Let's face it, much of life takes place in the digital world today, advertising most especially. You don't have to be Bill Gates to do online marketing (social media, a decent website, etc.) but you should have at least a comfortable acquaintance with your computer, tablet, and/or smart phone. With the ability to work a little bit with images (sizing, cropping and so on) and knowing how to upload those images to your website, Facebook, and Instagram, you're already pretty far down the pike (and farther than artists who don't promote themselves).
"Marketing is expensive."
First ask yourself, what is the cost of not marketing? Lost opportunities are incalculable, but it's a no-brainer that no investment in marketing means fewer sales. There are many ways of marketing that carry no out-of-pocket cost but do cost in terms of time. There are other ways of marketing that cost something; how much you can afford to spend depends on what you can expect to receive in return.
We will cover some of the more cost-efficient ways of marketing your artwork in the next installment of this blog. In the meantime, be thinking of how much you want to sell your artwork, and why.
Happy (and successful) creating!
Guild member Kim Phillips will be exhibiting her work from March 1 through April 14 at the Guild’s gallery in Cowan. The public is invited to the opening reception on Friday, March 1 at 5:00 pm; refreshments will be served.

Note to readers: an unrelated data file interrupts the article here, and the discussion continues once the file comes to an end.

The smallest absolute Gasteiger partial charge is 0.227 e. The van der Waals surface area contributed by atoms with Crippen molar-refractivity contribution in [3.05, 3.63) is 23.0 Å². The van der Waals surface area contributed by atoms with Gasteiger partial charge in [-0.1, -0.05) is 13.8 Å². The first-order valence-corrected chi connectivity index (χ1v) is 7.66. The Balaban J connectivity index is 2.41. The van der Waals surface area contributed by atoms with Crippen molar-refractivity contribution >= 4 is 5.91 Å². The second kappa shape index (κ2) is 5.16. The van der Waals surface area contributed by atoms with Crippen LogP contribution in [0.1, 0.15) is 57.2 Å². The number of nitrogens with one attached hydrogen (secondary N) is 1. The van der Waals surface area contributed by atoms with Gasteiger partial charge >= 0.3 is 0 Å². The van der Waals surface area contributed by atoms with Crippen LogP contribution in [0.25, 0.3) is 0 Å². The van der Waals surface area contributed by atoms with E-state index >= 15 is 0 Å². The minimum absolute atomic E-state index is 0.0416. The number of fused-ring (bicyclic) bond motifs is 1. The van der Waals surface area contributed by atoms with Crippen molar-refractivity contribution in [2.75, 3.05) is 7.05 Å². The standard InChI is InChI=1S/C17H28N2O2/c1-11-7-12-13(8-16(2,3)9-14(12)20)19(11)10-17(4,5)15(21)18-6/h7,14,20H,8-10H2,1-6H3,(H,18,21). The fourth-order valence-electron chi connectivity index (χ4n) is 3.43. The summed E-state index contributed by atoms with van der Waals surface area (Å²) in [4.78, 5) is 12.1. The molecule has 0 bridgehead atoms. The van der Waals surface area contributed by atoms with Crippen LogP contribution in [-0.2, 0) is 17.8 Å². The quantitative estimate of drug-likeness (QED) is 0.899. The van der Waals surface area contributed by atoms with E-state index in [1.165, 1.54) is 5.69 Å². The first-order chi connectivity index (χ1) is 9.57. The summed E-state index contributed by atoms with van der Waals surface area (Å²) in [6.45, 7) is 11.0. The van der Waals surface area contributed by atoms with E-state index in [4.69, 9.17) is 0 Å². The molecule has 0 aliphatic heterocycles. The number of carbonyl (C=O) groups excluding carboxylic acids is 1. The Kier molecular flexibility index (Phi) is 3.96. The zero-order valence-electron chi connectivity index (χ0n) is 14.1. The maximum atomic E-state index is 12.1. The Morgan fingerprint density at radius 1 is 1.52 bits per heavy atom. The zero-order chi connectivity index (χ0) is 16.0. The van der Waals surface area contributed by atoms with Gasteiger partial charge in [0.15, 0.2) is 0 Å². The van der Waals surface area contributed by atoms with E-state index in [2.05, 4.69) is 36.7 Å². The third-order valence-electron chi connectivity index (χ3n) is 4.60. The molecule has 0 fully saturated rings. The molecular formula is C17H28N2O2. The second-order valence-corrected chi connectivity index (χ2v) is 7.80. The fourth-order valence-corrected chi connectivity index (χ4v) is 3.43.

The theme of the show, “Olio,” refers to the fact that the exhibit includes many objects that are unalike: paintings, graphite, clay, mosaic, pastels, and more. Said Ms. Phillips, “Most professional artists stick to one medium, and for over a dozen years I did only papercut art. But there are so many things that capture my attention and plenty of good teachers to inspire me.” Teachers are, in fact, given special mention in this art show.
Promoting the arts in Franklin County and beyond is a primary mission of the Franklin County Arts Guild. Ms. Phillips, as the Guild’s workshop coordinator, is aware of the influence teachers can have on artists. “For example,” said Ms. Phillips, “skills learned in one medium can be helpful in others. What I learned about composition and color in papercutting apply very well in mosaics and even in Zentangle.” She continued, "I hope every artist in the Guild who can teach a creative skill will sign up to do that. Helping others develop their artistic talents is one of the most satisfying things an artist can do."
Ms. Phillips, a Nashville native, moved to the Cowan area about three years ago. "What was so surprising to me," she said, "is how many artists live and work in this area. While our arts guild may be small compared to some, it's mighty. We have shows for students, members and the community at large, we give a scholarship each year, we offer classes, and we get together to do art every Wednesday. We are all volunteers, and you won't find a more dedicated bunch of people."
The Artisan Depot is located at 204 Cumberland Street East in Cowan, Tennessee. More information is available at www.franklincoarts.org
What's going on in the Gallery, with shows, artists, and events.